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Hebrew University receives a mighty grant

by michael May 10 2008
Municipal news

 

negev510.jpg
Imagine it green.

 

 Prepare to insert all the puns you want about planting seeds for the future, because Jerusalemite is going to resist the impulse: the Hebrew University of Jerusalem's agricultural school, which is in, um, Rehovot (probably because there's little decent farm land in the scrubby, rock-strewn hills of Jerusalem), has just received a $15 million grant from an American foundation. The Staten Island Advance, a newspaper with the enticing slogan "Everything Staten Island," has the scoop:

The Robert H. Smith Family Foundation pledged a $15 million challenge grant to transform the Hebrew University of Jerusalem's Faculty of Agricultural, Food and Environmental Quality Sciences in Rehovot, Israel.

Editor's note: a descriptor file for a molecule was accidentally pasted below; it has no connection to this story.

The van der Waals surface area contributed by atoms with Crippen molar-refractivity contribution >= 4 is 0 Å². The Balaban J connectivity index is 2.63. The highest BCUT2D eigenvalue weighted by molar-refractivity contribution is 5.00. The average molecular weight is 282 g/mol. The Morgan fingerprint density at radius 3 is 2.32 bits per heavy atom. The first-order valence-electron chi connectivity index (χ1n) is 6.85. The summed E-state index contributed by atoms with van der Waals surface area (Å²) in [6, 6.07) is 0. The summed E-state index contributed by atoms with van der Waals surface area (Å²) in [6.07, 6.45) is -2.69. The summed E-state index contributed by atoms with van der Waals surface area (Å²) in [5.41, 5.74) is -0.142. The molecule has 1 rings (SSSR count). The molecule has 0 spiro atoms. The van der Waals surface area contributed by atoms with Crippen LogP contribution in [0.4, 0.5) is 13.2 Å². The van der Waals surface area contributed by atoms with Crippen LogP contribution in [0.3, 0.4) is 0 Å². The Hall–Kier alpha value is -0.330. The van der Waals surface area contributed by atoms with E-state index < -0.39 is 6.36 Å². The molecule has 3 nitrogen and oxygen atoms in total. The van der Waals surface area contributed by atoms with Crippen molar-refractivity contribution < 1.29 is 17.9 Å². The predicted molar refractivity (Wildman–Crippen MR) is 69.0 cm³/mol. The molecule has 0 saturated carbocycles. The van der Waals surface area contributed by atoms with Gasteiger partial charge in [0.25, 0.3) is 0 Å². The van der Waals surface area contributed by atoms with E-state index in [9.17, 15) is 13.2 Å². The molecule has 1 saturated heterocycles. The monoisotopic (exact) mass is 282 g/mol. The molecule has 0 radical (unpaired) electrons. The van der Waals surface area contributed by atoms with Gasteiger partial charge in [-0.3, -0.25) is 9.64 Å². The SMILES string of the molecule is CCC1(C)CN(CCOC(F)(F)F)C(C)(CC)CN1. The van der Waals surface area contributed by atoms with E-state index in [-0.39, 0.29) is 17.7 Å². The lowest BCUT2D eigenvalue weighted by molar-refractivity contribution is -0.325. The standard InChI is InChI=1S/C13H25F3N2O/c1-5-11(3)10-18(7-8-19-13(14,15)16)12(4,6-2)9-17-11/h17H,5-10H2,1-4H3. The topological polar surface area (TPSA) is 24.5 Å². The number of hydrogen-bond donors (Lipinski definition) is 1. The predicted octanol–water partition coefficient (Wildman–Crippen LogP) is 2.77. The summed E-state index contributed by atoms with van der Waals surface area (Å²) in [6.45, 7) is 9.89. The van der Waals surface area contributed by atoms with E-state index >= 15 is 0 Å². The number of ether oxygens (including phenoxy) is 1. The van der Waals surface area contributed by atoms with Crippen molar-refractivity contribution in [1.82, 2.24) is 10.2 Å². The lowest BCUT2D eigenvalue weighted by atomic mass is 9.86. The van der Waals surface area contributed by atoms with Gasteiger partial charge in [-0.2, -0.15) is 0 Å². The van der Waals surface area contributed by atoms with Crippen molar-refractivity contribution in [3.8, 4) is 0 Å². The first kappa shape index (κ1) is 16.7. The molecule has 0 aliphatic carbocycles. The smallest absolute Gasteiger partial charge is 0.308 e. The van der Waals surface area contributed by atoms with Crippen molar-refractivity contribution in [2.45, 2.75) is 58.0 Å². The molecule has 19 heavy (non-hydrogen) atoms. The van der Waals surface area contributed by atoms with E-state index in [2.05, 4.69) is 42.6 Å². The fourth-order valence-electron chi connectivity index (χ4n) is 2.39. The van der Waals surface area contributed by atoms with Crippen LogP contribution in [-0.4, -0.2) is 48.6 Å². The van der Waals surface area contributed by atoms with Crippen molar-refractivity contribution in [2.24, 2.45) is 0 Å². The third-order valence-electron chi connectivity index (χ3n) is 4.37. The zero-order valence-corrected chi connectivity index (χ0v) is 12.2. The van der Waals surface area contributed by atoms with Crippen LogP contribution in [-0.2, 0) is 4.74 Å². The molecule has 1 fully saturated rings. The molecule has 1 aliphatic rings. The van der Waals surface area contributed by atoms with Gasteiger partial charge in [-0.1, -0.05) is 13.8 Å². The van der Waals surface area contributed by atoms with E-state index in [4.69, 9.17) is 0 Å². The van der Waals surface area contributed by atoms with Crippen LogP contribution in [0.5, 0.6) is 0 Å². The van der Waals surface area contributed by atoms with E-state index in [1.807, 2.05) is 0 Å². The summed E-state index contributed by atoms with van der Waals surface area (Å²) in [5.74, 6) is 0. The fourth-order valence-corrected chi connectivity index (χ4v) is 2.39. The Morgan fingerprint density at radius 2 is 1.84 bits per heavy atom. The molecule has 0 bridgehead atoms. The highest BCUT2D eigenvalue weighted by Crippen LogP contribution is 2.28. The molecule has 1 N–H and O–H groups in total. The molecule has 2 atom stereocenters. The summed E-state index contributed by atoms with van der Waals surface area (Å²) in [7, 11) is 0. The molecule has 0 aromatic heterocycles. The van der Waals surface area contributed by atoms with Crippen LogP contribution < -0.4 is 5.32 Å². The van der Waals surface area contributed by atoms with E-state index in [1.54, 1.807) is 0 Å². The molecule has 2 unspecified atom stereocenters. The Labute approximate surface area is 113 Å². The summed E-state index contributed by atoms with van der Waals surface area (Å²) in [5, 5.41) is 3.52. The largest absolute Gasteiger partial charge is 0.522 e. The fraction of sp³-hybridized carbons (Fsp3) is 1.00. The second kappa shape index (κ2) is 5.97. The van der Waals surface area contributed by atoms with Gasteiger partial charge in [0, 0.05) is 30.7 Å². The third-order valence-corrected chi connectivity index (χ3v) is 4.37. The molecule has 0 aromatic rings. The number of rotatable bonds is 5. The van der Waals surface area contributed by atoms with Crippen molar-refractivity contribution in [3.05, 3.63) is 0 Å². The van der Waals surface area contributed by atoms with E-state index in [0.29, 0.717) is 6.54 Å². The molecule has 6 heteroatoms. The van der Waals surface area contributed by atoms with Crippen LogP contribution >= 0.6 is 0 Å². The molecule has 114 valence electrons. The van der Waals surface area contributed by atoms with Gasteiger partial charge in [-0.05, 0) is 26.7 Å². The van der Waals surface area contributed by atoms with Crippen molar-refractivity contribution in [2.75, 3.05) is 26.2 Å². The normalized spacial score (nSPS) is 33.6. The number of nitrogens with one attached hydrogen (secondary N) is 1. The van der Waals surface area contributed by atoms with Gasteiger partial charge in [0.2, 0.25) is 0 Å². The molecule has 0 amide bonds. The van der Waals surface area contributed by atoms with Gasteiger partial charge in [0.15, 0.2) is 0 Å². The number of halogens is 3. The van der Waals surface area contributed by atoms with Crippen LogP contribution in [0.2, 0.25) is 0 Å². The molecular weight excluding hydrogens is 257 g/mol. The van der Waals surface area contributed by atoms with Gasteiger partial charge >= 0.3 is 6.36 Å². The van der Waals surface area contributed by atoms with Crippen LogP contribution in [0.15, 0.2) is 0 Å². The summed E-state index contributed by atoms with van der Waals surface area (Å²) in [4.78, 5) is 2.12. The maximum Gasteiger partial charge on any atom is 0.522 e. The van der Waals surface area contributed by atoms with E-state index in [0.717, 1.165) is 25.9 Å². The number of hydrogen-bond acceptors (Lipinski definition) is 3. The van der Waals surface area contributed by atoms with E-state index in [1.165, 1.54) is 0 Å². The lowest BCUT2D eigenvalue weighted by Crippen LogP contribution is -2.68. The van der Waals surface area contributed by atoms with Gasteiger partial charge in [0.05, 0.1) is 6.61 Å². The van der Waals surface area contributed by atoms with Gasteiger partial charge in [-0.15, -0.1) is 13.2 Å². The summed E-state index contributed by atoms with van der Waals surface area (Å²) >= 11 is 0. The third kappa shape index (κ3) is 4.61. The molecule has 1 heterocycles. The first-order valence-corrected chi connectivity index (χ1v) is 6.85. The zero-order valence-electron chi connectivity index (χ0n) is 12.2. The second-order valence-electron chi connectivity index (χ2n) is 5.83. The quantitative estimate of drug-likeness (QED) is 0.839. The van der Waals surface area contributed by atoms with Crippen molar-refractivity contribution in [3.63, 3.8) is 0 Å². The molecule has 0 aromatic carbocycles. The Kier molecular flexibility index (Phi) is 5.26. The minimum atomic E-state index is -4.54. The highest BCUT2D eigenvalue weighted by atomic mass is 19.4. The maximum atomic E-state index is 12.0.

The gift will be the cornerstone of the university's and American Friends of Hebrew University's "Feeding the Future through Sustainable Agriculture" campaign, a $51 million reorganization and expansion plan that will broaden and accelerate the University's cutting-edge interdisciplinary research in plant and animal sciences, biochemistry, nutrition and environmental studies.

In recognition of the Foundation's generosity the Faculty will be renamed "The Robert H. Smith Faculty of Agricultural, Food and Environmental Quality Sciences." American Friends of the Hebrew University (AFHU) is launching a $15 million fund-raising campaign, seeking support from other American philanthropists and foundations.

This can't be anything but a positive development; the kibbutzim, the breadbaskets of Israel, are flagging as the founding generation passes away and their best and brightest leave home to make a grab for the shiny gold ring of capitalism (leaving an increasing amount of agricultural labor to foreign workers), meaning that a reassessment and rearrangement of Israel's agricultural system may be inevitable. Meanwhile, there still remains a whole lot of desert that nobody has bothered to get a-bloomin'. Hopefully the revitalized Hebrew U agricultural program will inspire more Israelis to tap into the vein of affection and respect for working the land that runs through the Zionist narrative.

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